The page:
The turquoise blue sea was now quickly darkening with the late afternoon sun, and the current was far more intimidating in the water. I had never before swum all the way from one side of Second Wind’s 12ft wide hull to the other. What if I was to get tangled up in the dock line as I was trying to work it free? What if I hit my head against the bottom of the hull? The words “Sea Tow” kept running through my head. I was the only boat in the anchorage, very much on my own.
Pushing back against my fears, I resolved to do the best I could, and diving down to attack the multiple tight wraps around the prop, I succeeded in quickly undoing the first of them before surfacing again. Unfortunately, it was fast becoming too dark to even see whether the remaining wraps were clockwise or counterclockwise, which meant the rest of the job would have to wait until morning.
Climbing back aboard via the stern ladder, I showered and prepared myself for what I knew was going to be at least 13 hours of a tossing about in the current. My anchor had already dragged, which meant I had to stay alert. Dinner consisted of salami slices folded up inside some slices of very dry bread. There would be no sleep that night, only a constant checking of the boat’s position. I turned off my two anchor alarms to avoid having to listen to their continuous ringing in stereo. If I could make it through the night without dragging all the way to the rocky, tree-lined shore to leeward, I would be fine. If not, I would have no choice but to weigh anchor and do may best to sail back to the cayo.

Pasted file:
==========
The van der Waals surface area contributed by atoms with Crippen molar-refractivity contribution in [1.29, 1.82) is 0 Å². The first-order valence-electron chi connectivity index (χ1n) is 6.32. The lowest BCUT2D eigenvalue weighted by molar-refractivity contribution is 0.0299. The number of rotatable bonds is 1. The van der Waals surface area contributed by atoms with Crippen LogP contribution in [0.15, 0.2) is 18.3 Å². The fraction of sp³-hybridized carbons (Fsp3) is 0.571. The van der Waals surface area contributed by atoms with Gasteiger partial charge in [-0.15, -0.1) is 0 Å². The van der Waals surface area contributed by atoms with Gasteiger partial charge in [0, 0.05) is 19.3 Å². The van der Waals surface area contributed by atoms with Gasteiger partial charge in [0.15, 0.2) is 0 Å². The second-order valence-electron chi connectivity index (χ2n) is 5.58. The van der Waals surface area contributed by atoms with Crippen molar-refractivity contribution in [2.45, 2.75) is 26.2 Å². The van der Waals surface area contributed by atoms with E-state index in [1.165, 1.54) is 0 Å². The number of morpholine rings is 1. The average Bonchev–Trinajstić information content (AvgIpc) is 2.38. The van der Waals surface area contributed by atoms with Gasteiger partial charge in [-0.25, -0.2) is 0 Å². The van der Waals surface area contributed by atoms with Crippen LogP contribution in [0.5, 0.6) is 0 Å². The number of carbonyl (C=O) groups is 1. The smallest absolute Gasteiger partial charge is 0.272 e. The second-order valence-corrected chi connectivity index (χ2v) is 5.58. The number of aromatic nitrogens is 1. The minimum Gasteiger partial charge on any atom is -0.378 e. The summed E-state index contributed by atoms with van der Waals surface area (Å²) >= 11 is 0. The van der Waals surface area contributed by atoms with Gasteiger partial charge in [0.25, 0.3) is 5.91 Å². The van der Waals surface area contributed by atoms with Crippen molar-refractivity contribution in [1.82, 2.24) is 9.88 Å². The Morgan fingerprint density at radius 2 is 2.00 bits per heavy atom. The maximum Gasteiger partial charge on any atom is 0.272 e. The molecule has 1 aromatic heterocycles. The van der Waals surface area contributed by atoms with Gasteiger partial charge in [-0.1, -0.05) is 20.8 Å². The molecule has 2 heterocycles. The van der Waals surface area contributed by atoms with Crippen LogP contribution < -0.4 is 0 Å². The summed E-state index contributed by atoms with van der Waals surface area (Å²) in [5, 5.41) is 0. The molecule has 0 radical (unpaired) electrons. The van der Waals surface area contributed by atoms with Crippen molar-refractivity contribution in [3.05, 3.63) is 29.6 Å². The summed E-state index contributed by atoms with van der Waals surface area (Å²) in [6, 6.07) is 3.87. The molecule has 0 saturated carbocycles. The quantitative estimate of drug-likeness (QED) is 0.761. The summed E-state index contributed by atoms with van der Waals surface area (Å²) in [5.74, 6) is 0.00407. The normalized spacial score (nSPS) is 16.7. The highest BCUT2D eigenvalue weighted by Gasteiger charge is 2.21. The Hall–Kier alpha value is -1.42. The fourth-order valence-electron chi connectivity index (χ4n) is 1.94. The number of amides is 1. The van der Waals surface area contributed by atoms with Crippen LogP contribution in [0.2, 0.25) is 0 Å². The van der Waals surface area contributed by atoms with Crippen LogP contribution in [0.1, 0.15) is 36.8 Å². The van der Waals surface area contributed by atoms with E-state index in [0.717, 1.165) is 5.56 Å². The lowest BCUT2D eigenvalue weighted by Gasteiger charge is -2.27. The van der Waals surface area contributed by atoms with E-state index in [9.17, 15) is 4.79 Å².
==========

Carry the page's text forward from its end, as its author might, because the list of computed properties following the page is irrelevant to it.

As I was standing watch, I texted a couple of marina friends to let them know what had happened. They offered encouragement and plenty of suggestions; however, by now I had decided that if I truly wanted to solo cruise the Caribbean as planned, I needed to deal with the situation I now found myself in on my own. It was test, a challenge. Nasty, ugly stuff happens. A competent sailor needs to be prepared to solve any and all problem he or she may encounter, whether or not there is anyone else around to help.
By dawn I estimated I’d dragged about 300 yards. Luckily the depth had remained a near constant 26ft. Going over the side again, my initial dive revealed a number of tight, clockwise wraps around the propeller shaft. This made sense, given the direction of the gear rotation the day before. I was able to undo a first wrap without much of a fight before having to come up for air.